Risky Biz News: US critical infrastructure needs better cyber insurance coverage
In other news: Pro-abortion hacktivism; another mega ultra crypto hack; and a ransomware gang launches a "bug bounty program."
This newsletter is brought to you by Airlock Digital, Rumble Network Discovery, Proofpoint, and Thinkst Canary. You can subscribe to an audio version of this newsletter as a podcast by searching for "Risky Business News" in your podcatcher or subscribing via this RSS feed.
A report published last week by the US Government Accountability Office (GAO) has found that critical infrastructure organizations may not receive full cyber insurance coverage, especially if incidents result in "catastrophic financial losses."
GAO looked at cyber insurance provided by both the US private sector and the US government itself—through its Terrorism Risk Insurance Program (TRIP).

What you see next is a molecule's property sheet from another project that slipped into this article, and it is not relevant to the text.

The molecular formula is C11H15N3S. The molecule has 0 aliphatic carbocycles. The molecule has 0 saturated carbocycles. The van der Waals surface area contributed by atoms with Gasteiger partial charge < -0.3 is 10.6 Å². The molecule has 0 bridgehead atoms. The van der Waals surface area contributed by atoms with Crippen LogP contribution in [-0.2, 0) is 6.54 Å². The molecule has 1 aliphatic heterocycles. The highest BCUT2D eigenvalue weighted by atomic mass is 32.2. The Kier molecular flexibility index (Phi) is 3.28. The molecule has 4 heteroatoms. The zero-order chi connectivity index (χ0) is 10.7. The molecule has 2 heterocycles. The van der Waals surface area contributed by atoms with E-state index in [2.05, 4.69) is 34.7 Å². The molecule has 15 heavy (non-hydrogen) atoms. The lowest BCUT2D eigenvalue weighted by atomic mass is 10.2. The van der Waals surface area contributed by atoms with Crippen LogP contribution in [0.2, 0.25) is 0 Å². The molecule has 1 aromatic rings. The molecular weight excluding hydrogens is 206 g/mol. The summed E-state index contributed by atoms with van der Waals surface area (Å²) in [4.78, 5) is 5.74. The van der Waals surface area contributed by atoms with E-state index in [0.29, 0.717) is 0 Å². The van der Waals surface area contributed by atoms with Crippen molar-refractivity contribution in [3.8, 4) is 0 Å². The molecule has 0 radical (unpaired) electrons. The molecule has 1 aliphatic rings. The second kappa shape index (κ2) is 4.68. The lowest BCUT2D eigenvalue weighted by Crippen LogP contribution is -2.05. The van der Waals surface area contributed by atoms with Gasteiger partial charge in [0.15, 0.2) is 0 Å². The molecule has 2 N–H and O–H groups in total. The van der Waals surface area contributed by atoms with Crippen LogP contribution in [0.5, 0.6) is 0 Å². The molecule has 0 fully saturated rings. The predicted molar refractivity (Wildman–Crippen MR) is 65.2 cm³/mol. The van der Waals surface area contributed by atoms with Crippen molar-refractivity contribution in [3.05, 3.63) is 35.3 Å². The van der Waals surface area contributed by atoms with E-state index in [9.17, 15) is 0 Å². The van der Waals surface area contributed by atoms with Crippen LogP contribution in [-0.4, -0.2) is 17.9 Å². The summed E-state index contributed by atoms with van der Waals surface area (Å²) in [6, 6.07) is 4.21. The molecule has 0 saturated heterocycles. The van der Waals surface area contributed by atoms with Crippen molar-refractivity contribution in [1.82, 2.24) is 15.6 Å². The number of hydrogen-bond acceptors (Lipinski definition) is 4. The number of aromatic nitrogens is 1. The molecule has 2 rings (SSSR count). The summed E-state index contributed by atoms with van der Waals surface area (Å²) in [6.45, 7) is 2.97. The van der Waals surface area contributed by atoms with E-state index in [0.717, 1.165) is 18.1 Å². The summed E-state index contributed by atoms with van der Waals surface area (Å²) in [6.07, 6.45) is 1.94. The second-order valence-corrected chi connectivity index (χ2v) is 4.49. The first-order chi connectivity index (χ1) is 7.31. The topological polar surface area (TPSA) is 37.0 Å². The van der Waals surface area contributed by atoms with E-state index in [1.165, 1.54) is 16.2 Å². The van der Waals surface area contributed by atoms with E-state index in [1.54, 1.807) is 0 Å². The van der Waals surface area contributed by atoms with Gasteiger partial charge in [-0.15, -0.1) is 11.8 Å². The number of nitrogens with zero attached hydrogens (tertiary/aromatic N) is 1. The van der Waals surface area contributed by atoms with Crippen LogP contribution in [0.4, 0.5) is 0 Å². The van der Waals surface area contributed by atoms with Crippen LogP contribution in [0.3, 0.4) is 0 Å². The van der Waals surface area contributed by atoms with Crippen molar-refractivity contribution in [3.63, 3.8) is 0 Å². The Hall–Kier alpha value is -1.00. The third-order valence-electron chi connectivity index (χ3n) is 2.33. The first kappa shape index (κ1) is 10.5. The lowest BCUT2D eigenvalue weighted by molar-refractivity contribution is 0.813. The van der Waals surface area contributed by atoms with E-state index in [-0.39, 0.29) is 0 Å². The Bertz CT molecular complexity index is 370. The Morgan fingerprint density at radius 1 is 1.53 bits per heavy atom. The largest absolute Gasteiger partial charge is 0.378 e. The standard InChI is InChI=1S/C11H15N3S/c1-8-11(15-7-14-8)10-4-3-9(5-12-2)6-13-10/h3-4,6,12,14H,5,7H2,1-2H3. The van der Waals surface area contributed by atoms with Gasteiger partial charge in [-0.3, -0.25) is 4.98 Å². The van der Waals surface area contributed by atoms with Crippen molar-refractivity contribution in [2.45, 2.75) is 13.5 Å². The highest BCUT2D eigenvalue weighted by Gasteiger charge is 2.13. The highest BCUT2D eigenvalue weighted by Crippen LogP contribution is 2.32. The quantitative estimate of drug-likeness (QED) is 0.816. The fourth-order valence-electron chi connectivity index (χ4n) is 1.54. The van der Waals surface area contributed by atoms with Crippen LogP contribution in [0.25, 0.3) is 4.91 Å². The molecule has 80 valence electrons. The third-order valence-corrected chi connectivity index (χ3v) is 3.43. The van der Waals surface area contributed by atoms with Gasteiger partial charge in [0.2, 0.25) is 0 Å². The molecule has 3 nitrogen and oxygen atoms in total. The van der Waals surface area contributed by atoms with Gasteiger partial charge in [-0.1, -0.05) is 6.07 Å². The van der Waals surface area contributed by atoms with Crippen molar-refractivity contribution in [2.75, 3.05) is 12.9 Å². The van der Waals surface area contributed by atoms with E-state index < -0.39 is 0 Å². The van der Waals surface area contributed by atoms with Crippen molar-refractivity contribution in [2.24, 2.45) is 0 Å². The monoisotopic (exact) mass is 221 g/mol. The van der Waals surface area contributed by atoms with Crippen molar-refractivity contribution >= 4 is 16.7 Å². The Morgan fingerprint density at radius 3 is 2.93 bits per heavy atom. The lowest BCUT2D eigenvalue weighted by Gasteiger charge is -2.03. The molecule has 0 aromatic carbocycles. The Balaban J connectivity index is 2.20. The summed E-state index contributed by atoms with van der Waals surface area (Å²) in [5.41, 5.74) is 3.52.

Officials said that while, in general, the cyber insurance sector provides good coverage for incidents like data breaches and ransomware attacks against most companies, critical infrastructure entities are in a sensitive spot.
First, the US government's TRIP coverage may not kick in unless a cybersecurity incident is formally linked to an act of "terrorism," which most likely is not going to happen since cyber-related outages must be violent or coercive in nature, to be certified as "acts of terrorism."
Second, GAO notes that private cyber insurance providers may be able to weasel their way out of covering a particularly damaging (and expensive) attack if the incident is formally linked to an act of war, such as the acts of a state-backed threat actor.
The findings of the GAO report aren't particularly "new" and, at this point, are common knowledge for most cybersecurity experts today. However, the report is an important step in the sometimes overly complex procedure of the US government.